The following CTI-controlled device types exist:
Cisco Unified IP Phones (SCCP and SIP)
CTI applications support only some phones that run SIP; for
example, it does not support the
Cisco Unified IP Phone 7940 and 7960.
CTI route points
If a directory number (DN) is a member of a line group or hunt list,
any device (CTI port, CTI route point, phone that is running SCCP, or phone
that is running SIP) that uses that DN should not be associated with a CTI
CTI devices do not support the multicast Music On Hold feature. If a
CTI device is configured with a multicast MOH device in the media resource
group list of the CTI device, call control issues may result. CTI devices do
not support multicast media streaming.
Cisco Unified IP Phones
Cisco Unified IP Phones comprise phones that are running SCCP that a CTI application
can control. CTI supports SIP on the
Cisco Unified IP Phones (7911, 7941, 7961, 7970, and 7971) from the CTI interfaces
JTAPI and TAPI, with some limitations. CTI applications control and monitor
phones that are running SIP in the same manner as CTI-controlled/monitored
phones that are running SCCP.
For phones that are running SCCP, outbound dialing supports
enbloc (the phone collects all digits before passing them to
Cisco Unified Communications Manager for routing) or digit-by-digit collection. If
dialing is done digit-by-digit, a CTI dialing call state notification gets sent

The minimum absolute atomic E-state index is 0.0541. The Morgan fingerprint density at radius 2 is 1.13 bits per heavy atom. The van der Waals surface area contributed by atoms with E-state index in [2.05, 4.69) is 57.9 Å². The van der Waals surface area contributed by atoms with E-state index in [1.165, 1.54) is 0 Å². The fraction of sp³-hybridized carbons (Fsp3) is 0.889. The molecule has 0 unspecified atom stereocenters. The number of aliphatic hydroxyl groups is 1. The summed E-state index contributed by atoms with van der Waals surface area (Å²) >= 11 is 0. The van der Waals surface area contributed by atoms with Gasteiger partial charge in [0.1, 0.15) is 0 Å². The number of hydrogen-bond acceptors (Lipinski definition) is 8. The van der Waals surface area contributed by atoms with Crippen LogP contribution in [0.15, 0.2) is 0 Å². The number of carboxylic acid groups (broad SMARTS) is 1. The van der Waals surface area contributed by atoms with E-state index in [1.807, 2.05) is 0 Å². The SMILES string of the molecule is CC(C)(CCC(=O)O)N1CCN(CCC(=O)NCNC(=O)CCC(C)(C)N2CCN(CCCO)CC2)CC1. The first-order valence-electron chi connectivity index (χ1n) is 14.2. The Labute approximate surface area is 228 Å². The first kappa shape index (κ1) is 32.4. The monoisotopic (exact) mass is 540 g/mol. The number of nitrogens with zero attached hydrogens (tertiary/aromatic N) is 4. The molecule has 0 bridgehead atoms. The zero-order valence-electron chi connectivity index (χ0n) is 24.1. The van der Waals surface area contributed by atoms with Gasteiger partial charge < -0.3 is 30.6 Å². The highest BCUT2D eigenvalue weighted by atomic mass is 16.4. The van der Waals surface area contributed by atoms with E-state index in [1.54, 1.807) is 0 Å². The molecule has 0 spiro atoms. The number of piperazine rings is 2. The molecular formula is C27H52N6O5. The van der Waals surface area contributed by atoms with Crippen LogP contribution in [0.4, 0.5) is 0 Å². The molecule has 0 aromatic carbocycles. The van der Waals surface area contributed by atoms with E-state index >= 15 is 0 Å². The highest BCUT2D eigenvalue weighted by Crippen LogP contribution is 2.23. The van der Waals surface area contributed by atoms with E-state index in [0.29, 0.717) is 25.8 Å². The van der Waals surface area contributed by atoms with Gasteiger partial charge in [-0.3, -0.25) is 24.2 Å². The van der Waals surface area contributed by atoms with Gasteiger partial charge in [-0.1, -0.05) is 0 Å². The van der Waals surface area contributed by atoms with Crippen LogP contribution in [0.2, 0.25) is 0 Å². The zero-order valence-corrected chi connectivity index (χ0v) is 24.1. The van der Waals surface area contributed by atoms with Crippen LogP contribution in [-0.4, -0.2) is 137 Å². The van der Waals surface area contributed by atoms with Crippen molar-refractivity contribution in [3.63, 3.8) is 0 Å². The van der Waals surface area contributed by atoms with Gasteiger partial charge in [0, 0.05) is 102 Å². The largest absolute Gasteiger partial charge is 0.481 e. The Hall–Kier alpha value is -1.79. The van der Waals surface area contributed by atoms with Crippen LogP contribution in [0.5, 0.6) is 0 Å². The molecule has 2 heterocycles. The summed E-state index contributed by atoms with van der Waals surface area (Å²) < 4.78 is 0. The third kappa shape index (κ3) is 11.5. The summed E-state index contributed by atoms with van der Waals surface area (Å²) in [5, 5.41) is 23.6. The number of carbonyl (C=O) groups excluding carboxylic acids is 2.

to the phone when it goes off hook and the first digit is pressed for an
outgoing call. For enbloc outbound dialing, the dialing call state notification
gets delayed until the phone collects all the digits and sends them to
Cisco Unified Communications Manager for routing.
When an outbound call is pending on an SCCP device and is not yet connected, Cisco Unified Communications Manager does not process call setup requests for that device until the first call is connected. If you are using a CTI application for outbound dialing, Cisco recommends that you configure an interval between outbound calls to ensure that pending calls are connected before new call requests are initiated.
For phones that are running SIP, enbloc dialing always gets
used even if the user first goes off hook before dialing digits; the phone will
wait until all the digits are collected before sending the digits to
Cisco Unified Communications Manager. This means that the dialing call state
notification will only get generated after enough digits are pressed on the
phone to match one of the configured dialing patterns. In all cases, the
dialing state notifications will always get generated prior to the call being
routed to the destination (as is the case with phones that are running SCCP).
Phones that are running SIP control when and how long to
play reorder tone. When a phone that is running SIP receives a request to play
reorder tone, it releases the resources from
Cisco Unified Communications Manager and plays reorder tone. Therefore, the call
appears to be idle to a CTI application regardless of when reorder tone is
played on the phone. In these scenarios, applications can receive and initiate
calls from the phone regardless whether reorder tone plays on the phone.
Because resources have been released on
Cisco Unified Communications Manager, the call does not count against the busy
trigger and maximum number of call counters (that are configured on the